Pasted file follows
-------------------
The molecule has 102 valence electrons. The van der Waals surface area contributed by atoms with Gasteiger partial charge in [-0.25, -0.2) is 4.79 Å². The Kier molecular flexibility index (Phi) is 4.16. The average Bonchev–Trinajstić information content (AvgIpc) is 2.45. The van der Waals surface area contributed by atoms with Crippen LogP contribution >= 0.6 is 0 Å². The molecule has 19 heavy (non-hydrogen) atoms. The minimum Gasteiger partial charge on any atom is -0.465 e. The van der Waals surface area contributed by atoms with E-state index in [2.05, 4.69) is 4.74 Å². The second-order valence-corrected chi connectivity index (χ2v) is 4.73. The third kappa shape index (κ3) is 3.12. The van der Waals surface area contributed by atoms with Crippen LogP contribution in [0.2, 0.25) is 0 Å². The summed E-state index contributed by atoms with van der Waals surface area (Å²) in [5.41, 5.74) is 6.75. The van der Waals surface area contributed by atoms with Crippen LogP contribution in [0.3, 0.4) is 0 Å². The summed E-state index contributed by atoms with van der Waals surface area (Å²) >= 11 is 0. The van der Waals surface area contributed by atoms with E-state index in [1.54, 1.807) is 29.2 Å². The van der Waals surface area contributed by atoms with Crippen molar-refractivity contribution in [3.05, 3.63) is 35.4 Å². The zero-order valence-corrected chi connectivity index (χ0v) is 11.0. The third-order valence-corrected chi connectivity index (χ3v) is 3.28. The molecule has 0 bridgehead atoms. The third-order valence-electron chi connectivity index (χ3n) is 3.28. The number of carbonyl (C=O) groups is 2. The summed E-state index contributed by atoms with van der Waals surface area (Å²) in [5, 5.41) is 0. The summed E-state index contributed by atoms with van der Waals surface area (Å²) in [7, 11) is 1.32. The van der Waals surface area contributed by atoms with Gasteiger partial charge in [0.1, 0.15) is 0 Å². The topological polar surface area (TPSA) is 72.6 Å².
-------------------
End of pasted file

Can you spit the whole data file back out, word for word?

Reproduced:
The molecule has 102 valence electrons. The van der Waals surface area contributed by atoms with Gasteiger partial charge in [-0.25, -0.2) is 4.79 Å². The Kier molecular flexibility index (Phi) is 4.16. The average Bonchev–Trinajstić information content (AvgIpc) is 2.45. The van der Waals surface area contributed by atoms with Crippen LogP contribution >= 0.6 is 0 Å². The molecule has 19 heavy (non-hydrogen) atoms. The minimum Gasteiger partial charge on any atom is -0.465 e. The van der Waals surface area contributed by atoms with E-state index in [2.05, 4.69) is 4.74 Å². The second-order valence-corrected chi connectivity index (χ2v) is 4.73. The third kappa shape index (κ3) is 3.12. The van der Waals surface area contributed by atoms with Crippen LogP contribution in [0.2, 0.25) is 0 Å². The summed E-state index contributed by atoms with van der Waals surface area (Å²) in [5.41, 5.74) is 6.75. The van der Waals surface area contributed by atoms with Crippen LogP contribution in [0.3, 0.4) is 0 Å². The summed E-state index contributed by atoms with van der Waals surface area (Å²) >= 11 is 0. The van der Waals surface area contributed by atoms with E-state index in [1.54, 1.807) is 29.2 Å². The van der Waals surface area contributed by atoms with Crippen molar-refractivity contribution in [3.05, 3.63) is 35.4 Å². The zero-order valence-corrected chi connectivity index (χ0v) is 11.0. The third-order valence-corrected chi connectivity index (χ3v) is 3.28. The molecule has 0 bridgehead atoms. The third-order valence-electron chi connectivity index (χ3n) is 3.28. The number of carbonyl (C=O) groups is 2. The summed E-state index contributed by atoms with van der Waals surface area (Å²) in [5, 5.41) is 0. The summed E-state index contributed by atoms with van der Waals surface area (Å²) in [7, 11) is 1.32. The van der Waals surface area contributed by atoms with Gasteiger partial charge in [0.1, 0.15) is 0 Å². The topological polar surface area (TPSA) is 72.6 Å².